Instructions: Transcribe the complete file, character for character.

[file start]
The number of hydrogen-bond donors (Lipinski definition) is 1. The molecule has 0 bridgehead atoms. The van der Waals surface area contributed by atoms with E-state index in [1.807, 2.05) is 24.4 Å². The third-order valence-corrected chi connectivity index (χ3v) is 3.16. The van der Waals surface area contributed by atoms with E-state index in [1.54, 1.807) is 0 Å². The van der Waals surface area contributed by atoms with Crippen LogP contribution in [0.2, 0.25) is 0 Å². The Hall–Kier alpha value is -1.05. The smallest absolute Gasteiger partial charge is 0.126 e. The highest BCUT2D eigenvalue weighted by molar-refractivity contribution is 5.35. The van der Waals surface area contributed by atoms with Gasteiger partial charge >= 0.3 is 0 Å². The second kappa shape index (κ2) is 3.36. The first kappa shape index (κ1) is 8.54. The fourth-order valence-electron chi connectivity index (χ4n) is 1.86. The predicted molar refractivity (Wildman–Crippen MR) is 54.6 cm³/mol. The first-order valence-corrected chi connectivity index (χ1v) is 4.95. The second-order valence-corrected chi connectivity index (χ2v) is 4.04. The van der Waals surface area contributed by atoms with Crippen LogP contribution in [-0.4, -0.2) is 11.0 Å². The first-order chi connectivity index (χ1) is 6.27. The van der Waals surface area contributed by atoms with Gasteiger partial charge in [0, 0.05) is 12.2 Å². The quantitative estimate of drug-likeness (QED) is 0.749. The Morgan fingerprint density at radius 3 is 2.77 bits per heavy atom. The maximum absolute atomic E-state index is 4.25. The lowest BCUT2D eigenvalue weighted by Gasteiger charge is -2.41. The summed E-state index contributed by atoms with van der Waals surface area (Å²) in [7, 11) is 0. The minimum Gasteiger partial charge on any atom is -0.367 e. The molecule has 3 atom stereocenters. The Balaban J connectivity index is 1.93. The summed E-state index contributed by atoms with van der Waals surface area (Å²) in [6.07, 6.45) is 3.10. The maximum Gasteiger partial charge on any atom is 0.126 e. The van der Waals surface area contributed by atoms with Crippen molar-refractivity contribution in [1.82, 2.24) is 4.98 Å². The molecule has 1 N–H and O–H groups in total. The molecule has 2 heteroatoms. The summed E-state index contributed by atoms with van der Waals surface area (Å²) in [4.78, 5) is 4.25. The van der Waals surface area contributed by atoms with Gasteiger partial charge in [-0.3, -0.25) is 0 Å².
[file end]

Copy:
The number of hydrogen-bond donors (Lipinski definition) is 1. The molecule has 0 bridgehead atoms. The van der Waals surface area contributed by atoms with E-state index in [1.807, 2.05) is 24.4 Å². The third-order valence-corrected chi connectivity index (χ3v) is 3.16. The van der Waals surface area contributed by atoms with E-state index in [1.54, 1.807) is 0 Å². The van der Waals surface area contributed by atoms with Crippen LogP contribution in [0.2, 0.25) is 0 Å². The Hall–Kier alpha value is -1.05. The smallest absolute Gasteiger partial charge is 0.126 e. The highest BCUT2D eigenvalue weighted by molar-refractivity contribution is 5.35. The van der Waals surface area contributed by atoms with Gasteiger partial charge >= 0.3 is 0 Å². The second kappa shape index (κ2) is 3.36. The first kappa shape index (κ1) is 8.54. The fourth-order valence-electron chi connectivity index (χ4n) is 1.86. The predicted molar refractivity (Wildman–Crippen MR) is 54.6 cm³/mol. The first-order valence-corrected chi connectivity index (χ1v) is 4.95. The second-order valence-corrected chi connectivity index (χ2v) is 4.04. The van der Waals surface area contributed by atoms with Crippen LogP contribution in [-0.4, -0.2) is 11.0 Å². The first-order chi connectivity index (χ1) is 6.27. The van der Waals surface area contributed by atoms with Gasteiger partial charge in [0, 0.05) is 12.2 Å². The quantitative estimate of drug-likeness (QED) is 0.749. The Morgan fingerprint density at radius 3 is 2.77 bits per heavy atom. The maximum absolute atomic E-state index is 4.25. The lowest BCUT2D eigenvalue weighted by Gasteiger charge is -2.41. The summed E-state index contributed by atoms with van der Waals surface area (Å²) in [7, 11) is 0. The minimum Gasteiger partial charge on any atom is -0.367 e. The molecule has 3 atom stereocenters. The Balaban J connectivity index is 1.93. The summed E-state index contributed by atoms with van der Waals surface area (Å²) in [6.07, 6.45) is 3.10. The maximum Gasteiger partial charge on any atom is 0.126 e. The van der Waals surface area contributed by atoms with Crippen molar-refractivity contribution in [1.82, 2.24) is 4.98 Å². The molecule has 1 N–H and O–H groups in total. The molecule has 2 heteroatoms. The summed E-state index contributed by atoms with van der Waals surface area (Å²) in [4.78, 5) is 4.25. The van der Waals surface area contributed by atoms with Gasteiger partial charge in [-0.3, -0.25) is 0 Å².